A Short Book About a Long Life
by Waverly Huff
Chapter 1: A Fly is Born
A variety of smells, not all of them good, rose from the almost full garbage can. The can vibrated slightly as a large truck rumbled down the street nearby. Inside, at the bottom of a McDonald’s Happy Meal box, something stirred.
Fernando and Fredericka Fly flew inside the can to better see their 73 children slowly emerging from their pupae cases, the warm Florida sun drying their young wings.
After a while, Fernando cleared his throat to get their attention. “Welcome, my sons and daughters,” he said in his loudest voice. “Welcome Felix, Frank, Farris, Fenton, Farrah …”
“It’s not necessary to call them all by name, dear,” Fredericka said, interrupting her husband. “It will only tax your memory and their patience.”
“Good idea, my love,” replied Fernando. “Your mother and I will depart soon for a retirement trash receptacle on the beach in Palm Bay. But before we leave, we want to wish all of you a long and happy life.”
“And to leave you with a few words of advice,” continued Fredericka. “First of all, beware of what we in the fly world refer to as The Unholy Trinity. Father, if you will.”
As his wife spoke, Fernando pushed a small easel to the front. He flipped over the first page, revealing a drawing of a fly swatter.
“This is called a fly swatter.” Fredericka paused for effect. A low buzz filled the air as her 73 children moved closer together.
“W-w-what’s a fly swatter, mother,” asked Fenecia with a slight tremor in her voice?
“It doesn’t sound good,” added Filbert.
“It’s not good,” said Fernando. “This is what some humans use to … to kill those of us who dare enter their houses. So … never go into a human’s house!”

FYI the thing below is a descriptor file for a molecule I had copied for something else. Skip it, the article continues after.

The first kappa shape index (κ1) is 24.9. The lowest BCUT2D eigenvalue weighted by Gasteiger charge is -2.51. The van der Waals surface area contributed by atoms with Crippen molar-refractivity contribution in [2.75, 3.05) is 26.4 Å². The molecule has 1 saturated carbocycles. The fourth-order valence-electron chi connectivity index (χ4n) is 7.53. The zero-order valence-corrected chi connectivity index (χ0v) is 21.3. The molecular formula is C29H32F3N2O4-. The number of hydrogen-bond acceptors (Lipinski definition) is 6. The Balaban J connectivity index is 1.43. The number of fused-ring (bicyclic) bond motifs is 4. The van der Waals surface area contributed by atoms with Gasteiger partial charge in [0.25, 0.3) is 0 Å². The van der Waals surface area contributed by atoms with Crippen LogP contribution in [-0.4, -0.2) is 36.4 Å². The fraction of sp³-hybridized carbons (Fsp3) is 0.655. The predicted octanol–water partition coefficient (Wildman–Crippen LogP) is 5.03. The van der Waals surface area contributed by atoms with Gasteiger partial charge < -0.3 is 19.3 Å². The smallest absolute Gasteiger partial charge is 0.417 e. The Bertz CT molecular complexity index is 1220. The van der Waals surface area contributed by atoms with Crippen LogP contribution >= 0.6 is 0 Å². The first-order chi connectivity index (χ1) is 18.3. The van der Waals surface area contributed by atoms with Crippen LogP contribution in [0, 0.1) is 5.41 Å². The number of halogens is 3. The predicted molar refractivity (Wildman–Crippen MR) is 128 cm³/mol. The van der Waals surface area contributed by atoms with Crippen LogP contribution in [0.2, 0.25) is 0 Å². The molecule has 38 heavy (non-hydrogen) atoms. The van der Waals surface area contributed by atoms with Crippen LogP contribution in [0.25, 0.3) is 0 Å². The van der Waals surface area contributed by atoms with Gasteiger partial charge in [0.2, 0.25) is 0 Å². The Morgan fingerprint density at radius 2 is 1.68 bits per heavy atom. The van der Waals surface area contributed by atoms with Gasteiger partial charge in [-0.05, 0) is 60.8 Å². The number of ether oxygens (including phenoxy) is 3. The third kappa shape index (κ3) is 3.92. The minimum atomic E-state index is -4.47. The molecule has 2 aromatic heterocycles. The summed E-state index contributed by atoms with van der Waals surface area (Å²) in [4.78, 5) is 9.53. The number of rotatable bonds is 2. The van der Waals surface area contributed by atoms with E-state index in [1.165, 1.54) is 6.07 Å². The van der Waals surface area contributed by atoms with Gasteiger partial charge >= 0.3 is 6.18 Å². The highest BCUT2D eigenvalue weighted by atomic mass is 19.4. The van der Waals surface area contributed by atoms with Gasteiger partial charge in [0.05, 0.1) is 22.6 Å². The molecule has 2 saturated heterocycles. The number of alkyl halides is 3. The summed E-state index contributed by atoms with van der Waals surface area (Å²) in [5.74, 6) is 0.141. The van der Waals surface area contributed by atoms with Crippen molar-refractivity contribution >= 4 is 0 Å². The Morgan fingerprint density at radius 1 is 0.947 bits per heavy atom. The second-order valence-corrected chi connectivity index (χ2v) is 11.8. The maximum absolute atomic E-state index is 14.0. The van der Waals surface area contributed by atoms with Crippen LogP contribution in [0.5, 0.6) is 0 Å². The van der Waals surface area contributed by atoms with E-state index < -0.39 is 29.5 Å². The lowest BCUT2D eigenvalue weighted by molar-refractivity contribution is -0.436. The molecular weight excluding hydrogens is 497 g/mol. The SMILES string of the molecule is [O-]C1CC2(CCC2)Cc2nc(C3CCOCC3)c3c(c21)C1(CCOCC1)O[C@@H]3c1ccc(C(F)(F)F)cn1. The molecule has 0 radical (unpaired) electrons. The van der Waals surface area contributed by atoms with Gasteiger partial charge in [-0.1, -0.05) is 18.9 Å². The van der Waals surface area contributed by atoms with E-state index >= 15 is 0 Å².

Fernando flipped to the second page: a can of Raid Insecticide.
“This is a spray that humans use to kill flies, ants, bees and other insects,” said Fredericka. “We flies have a saying: If you sniff it … you’ve snuffed it.”
“Why would the humans want to do this to us,” asked Felipe?
“Well,” answered Fernando, “some of the dirtier and more careless members of our species have been known to spread diseases to the humans. This is why personal hygiene is extremely important.”
He flipped to the last page. A few audible gasps came from the group as the image came into view.
“This,” Fredericka said, her voice taking on a deadly serious tone, “is a Venus Fly Trap.”
“I’m afraid,” whispered Fyllis. “I’m very afraid.”
“Me, too,” agreed Fester.
“Wait a darn minute,” shouted Franky Fly. “You’re saying that not only should we avoid humans both inside and outside their houses … but that there are also plants that can cause us harm?”
“That’s right,” answered Fernando.
“But if there’s one thing your father and I want to impress upon you,” Fredericka quickly added, “it’s that you cannot let fear run your life. Yes, there are a few dangers we must look out for. But this is a mostly a world filled with wonder and joy.”
“If you but take reasonable care,” Fernando continued, “you can have that long and happy life I mentioned earlier.”
“Exactly how long,” asked Franky Fly?
“Our species has been known to last as long as 21 days during the summer months,” answered Fernando.
“21 … days,” said Franky Fly in a halting voice?
“Yes,” replied Fredericka. “So make the best of them.”
“We must now leave you,” said Fernando. “Farewell and good luck to all of you. We love you very much.”
As their mother and father departed for Palm Bay, the 73 young flies waved at them and shouted their goodbyes.
“21 days,” Franky Fly repeated. “I wish I had a calendar.”
(To be continued)